The Octave of Easter refers both to the first eight days of Easter and to the eighth day in particular. So, the Sunday after Easter Sunday is the Octave of Easter. 'Eight' is a significant number in Christian symbolism and is related to why Sunday is the main day of worship for Christians.
But on the first day of the week, at early dawn, they came to the tomb, taking the spices that they had prepared. They found the stone rolled away from the tomb, but when they went in, they did not find the body.
– Luke 24:1-3
In the Acts of the Apostles, we are told that Paul preached "on the first day of the week when we had gathered to break bread." - Acts 20:7
On the Lord’s day, gather together and break bread and give thanks.
– Didache 14:1 (c. 100 A.D.)
Sunday is the day on which we hold our common assembly, for this is the first day on which . . . Jesus Christ our Savior . . . rose from the dead.
– Justin Martyr, The First Apology, Chapter LXVII (2nd century)
Because it is the day of Jesus’ resurrection and victory over sin and death, Sunday became known as “the Lord’s day” and eventually became the chief day of Christian celebration and worship. Every Sunday is therefore a commemoration of Easter.
But worshiping on Sunday is not just about looking back with gratitude for an event in the past. Because it is the day of resurrection, Sunday became understood as not just the first day of the week, but also as the first day of the New Creation. As such, Sunday came to be referred to as the “eight day”. In an early Christian text that was not included in the Bible, we read,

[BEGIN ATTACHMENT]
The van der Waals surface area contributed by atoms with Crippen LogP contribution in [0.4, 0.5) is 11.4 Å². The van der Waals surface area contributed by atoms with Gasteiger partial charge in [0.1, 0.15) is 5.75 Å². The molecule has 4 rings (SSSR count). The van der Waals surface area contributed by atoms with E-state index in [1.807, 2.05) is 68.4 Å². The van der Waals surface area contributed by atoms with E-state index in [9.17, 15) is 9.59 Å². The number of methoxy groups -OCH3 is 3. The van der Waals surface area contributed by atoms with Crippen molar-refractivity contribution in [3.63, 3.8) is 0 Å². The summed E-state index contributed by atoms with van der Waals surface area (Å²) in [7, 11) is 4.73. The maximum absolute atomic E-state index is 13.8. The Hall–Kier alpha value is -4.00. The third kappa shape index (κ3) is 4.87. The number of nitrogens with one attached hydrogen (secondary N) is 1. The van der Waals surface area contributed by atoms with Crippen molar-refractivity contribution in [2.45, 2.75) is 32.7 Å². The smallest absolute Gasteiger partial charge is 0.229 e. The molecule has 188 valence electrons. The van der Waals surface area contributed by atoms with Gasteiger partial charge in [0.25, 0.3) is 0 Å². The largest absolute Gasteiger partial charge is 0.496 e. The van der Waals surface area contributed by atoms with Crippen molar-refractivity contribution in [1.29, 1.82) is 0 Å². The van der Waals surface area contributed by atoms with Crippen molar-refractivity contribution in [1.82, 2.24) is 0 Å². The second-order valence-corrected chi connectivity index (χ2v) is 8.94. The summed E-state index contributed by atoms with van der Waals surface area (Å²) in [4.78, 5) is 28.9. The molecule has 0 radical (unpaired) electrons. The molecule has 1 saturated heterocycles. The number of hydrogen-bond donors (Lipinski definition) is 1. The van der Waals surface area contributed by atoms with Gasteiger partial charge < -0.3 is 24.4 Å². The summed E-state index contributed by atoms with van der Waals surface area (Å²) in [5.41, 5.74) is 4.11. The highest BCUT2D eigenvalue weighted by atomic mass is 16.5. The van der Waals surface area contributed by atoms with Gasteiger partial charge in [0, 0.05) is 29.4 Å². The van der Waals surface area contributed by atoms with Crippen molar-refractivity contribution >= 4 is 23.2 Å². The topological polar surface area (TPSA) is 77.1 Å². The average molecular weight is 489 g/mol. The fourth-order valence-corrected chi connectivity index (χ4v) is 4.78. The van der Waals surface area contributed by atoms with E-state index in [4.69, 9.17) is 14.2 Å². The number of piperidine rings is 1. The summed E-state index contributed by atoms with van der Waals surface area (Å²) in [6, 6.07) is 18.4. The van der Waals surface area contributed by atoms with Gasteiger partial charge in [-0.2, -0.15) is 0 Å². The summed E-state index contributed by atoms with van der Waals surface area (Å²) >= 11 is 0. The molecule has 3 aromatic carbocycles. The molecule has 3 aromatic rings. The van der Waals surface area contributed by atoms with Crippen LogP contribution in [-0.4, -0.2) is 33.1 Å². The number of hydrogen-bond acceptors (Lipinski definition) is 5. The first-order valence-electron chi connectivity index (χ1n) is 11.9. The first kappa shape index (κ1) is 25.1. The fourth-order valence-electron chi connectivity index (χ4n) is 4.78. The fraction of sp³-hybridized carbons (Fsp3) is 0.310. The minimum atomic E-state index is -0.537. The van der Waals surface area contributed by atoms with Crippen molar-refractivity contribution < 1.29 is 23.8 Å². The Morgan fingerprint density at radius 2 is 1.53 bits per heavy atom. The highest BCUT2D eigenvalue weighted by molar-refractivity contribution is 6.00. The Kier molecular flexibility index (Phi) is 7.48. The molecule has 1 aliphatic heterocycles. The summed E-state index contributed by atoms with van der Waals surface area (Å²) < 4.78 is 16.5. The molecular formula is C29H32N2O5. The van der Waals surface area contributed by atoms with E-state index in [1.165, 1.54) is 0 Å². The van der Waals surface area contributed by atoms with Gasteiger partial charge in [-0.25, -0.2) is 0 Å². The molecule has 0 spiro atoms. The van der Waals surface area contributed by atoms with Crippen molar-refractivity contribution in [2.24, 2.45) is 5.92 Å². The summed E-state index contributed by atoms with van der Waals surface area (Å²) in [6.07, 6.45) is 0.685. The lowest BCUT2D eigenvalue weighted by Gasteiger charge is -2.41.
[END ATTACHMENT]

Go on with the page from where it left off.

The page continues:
. . . when giving rest to all things, I shall make a beginning of the eight day, that is, a beginning of another world. Wherefore, also, we keep the eighth day with joyfulness, the day also on which Jesus rose again from the dead.
– Epistle of Barnabas, 15:8 (c. 100 A.D.)
Thus, worship on Sunday is a present invitation to enter into the new creation in Christ (cf. 2 Corinthians 5:17).
But, worshiping on Sunday is also a reminder that the church is called to live in expectation of the new creation promised by God and inaugurated by Jesus.
For I am about to create new heavens and a new earth; the former things shall not be remembered or come to mind. But be glad and rejoice forever in what I am creating; for I am about to create Jerusalem as a joy, and its people as a delight. I will rejoice in Jerusalem, and delight in my people; no more shall the sound of weeping be heard in it, or the cry of distress. . . . They shall not labor in vain, or bear children for calamity; for they shall be offspring blessed by the Lord— and their descendants as well. Before they call I will answer, while they are yet speaking I will hear. The wolf and the lamb shall feed together, the lion shall eat straw like the ox; but the serpent—its food shall be dust! They shall not hurt or destroy on all my holy mountain, says the Lord.
– Isaiah 65:17-19, 22-25 (cf. Revelation 21:1-5)
As “eighth day people”, Christians are called to bear witness to, and shape our lives now in anticipation of, the fulfillment of that new creation.
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